I am finishing up this month by converting the /project drive over to a new arrangement, taking advantage of the “subvolumes” and “snapshots” features of BTRFS (snapshots are made from a single subvolume).

Subvolumes work a lot like filesystem mounts on Linux. So if you snapshot a subvolume from a BTRFS filesystem, you will only get the things stored in that subvolume, NOT including the contents of any subvolumes mounted under it.

This allows me to have one catch-all subvolume at a higher level in the file tree, with ones further down to eliminate subdirectories and put them on a separate backup schedule.

That would appear to be an excellent way to deal with things like my “Renders” directory, that has lots of generated data, and keep it separate from my source files (which can’t be regenerated automatically).

Diagram of subvolume hierarchy on /project

 

As I understand it, with this configuration, snapshots of ‘terry’ will not contain Lunatics or Renders content, but only the other regular folder content in that subvolume.  Snapshots of ‘lunatics’ will have the regular folders under ‘Lunatics’, but not the ‘Renders’ subvolume.

This will allow me to keep the large projects separate, while the smaller ones are pooled, which I think is a good arrangement.

Of course, the backups will also eventually be stored off-line on either durable M-Disc optical media or offline 3.5″ hard disks (not quite as durable, but still should be long-lasting).

This should cover both the “oops, I didn’t mean to delete those files” and the “uh-oh, I don’t like the sound that hard drive is making” types of recovery scenarios.

I’m either going to create a cron script to make snapshots of my “Lunatics” directory, or I’m just going to make it part of my worklog process. The advantage to the later is to synchronize it better with my work schedule, which is somewhat uneven. But I think I might be able to choose a good time for the cron job that would be unlikely to overlap my work hours. Ideally, the snapshots would be of the state between workdays, rather than the middle of one. That way, the worklog provides a guide to which snapshot I need to look in to find the files I was working on.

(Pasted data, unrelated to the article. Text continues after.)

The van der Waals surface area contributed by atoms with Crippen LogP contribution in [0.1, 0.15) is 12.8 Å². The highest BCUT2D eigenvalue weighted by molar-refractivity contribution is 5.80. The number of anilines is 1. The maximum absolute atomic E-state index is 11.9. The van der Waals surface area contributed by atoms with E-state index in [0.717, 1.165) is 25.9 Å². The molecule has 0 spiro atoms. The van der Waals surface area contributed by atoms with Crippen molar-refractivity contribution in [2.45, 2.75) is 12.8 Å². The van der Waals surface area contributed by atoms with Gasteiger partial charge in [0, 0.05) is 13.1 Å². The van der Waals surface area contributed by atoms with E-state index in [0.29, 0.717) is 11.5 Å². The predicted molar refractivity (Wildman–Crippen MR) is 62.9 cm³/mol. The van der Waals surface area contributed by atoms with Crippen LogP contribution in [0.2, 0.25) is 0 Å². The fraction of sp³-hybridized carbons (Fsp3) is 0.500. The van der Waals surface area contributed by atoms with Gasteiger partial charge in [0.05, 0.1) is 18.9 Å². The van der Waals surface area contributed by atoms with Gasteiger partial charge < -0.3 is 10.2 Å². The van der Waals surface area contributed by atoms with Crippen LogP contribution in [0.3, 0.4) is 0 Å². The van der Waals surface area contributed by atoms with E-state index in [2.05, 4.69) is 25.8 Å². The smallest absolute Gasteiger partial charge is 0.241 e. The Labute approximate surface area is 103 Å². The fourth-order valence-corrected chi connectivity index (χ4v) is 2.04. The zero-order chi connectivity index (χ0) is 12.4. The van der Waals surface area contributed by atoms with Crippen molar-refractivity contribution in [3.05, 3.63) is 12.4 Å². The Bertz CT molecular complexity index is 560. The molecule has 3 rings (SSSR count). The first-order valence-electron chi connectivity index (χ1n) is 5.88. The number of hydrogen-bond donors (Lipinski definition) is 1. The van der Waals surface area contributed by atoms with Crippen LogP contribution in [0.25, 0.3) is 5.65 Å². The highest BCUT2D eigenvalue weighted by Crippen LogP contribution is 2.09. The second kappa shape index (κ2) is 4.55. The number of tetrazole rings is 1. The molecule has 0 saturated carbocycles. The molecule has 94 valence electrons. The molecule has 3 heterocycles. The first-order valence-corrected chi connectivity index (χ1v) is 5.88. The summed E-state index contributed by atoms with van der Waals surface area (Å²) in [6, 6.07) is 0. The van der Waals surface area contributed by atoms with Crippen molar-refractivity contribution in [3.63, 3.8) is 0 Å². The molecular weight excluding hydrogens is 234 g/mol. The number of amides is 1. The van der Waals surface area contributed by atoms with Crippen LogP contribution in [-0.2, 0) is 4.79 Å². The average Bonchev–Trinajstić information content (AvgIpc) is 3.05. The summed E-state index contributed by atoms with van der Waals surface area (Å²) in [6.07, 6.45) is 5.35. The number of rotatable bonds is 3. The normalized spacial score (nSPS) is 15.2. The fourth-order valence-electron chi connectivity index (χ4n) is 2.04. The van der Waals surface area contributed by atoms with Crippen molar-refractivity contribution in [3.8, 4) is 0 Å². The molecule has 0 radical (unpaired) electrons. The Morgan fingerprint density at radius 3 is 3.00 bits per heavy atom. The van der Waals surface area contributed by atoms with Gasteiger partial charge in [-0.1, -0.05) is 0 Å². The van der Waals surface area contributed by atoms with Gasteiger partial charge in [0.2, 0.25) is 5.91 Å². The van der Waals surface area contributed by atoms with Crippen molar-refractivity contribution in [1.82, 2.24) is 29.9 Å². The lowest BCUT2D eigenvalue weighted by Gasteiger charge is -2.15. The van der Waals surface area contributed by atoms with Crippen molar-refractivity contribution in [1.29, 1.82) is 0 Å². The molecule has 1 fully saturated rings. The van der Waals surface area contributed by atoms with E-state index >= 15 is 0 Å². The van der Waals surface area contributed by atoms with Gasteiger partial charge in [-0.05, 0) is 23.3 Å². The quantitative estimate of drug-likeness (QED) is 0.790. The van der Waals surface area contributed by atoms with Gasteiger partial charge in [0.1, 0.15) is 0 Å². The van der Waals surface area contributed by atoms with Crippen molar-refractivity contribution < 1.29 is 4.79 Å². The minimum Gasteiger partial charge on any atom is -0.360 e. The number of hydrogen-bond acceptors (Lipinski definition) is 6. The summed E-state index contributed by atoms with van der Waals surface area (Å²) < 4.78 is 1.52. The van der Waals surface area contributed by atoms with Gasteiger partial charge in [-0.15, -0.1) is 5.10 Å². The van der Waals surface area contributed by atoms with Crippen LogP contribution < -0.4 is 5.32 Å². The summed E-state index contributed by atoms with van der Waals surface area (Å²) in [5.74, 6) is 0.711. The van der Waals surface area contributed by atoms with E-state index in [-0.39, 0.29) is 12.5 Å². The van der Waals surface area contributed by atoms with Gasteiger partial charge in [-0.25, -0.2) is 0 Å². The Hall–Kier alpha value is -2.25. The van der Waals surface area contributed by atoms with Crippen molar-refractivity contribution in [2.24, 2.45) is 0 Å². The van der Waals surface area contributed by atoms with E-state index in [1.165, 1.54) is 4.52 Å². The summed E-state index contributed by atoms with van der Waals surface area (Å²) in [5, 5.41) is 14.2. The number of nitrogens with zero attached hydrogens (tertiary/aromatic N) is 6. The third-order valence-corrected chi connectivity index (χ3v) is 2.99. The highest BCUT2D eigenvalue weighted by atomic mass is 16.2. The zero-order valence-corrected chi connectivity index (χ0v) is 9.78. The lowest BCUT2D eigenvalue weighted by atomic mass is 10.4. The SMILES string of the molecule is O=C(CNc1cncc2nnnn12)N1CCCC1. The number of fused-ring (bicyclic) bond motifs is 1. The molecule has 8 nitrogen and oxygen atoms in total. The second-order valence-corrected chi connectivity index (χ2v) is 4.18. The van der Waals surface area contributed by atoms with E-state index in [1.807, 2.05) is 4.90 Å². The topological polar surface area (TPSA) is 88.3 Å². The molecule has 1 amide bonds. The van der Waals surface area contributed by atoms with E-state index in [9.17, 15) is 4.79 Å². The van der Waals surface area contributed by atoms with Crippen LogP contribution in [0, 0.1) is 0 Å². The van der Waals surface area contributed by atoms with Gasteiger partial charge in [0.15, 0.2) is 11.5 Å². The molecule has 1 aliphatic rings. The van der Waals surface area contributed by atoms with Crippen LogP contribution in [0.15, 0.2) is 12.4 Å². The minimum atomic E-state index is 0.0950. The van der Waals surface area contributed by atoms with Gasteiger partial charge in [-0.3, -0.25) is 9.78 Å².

There is, also, of course, another form of backup and file-recovery off-site on the Gitea server.

Operating System Concerns

It is increasingly clear that Ubuntu Studio (dragged along by Ubuntu) is migrating from an APT-based distribution to a Snap-based distribution, particularly for end-user applications, and I despise the Snap format in general, and its sandboxed application model in particular.

I have therefore spent some time this month looking into alternative multimedia platforms for the future (probably next year?), in lieu of upgrading to Ubuntu Studio 22.

The obvious alternatives for me are:

Fedora Design Suite or Jam

A very popular option for artists. My only real qualm is that I don’t want to switch to the RPM package management system. Also not sure which of the two to start with. I might go with the audio-focused distribution, since the visual apps are easier for me to install on my own, while audio tends to be a problem. Or perhaps the two can be combined?

Debian Stable + XFCE + Custom Installations

Simply return to the mother distribution, and build what I need myself. Simple in concept and I’d get to stick with my preferred APT system. But probably a lot of work to keep up with (why I switched to Ubuntu Studio in the first place).

IO Linux

A recent discovery. This is a multimedia Linux distribution built on a Debian/APT base, using the Enlightenment desktop, which looks like it might be close enough to my current setup. Looked like a really good option, except…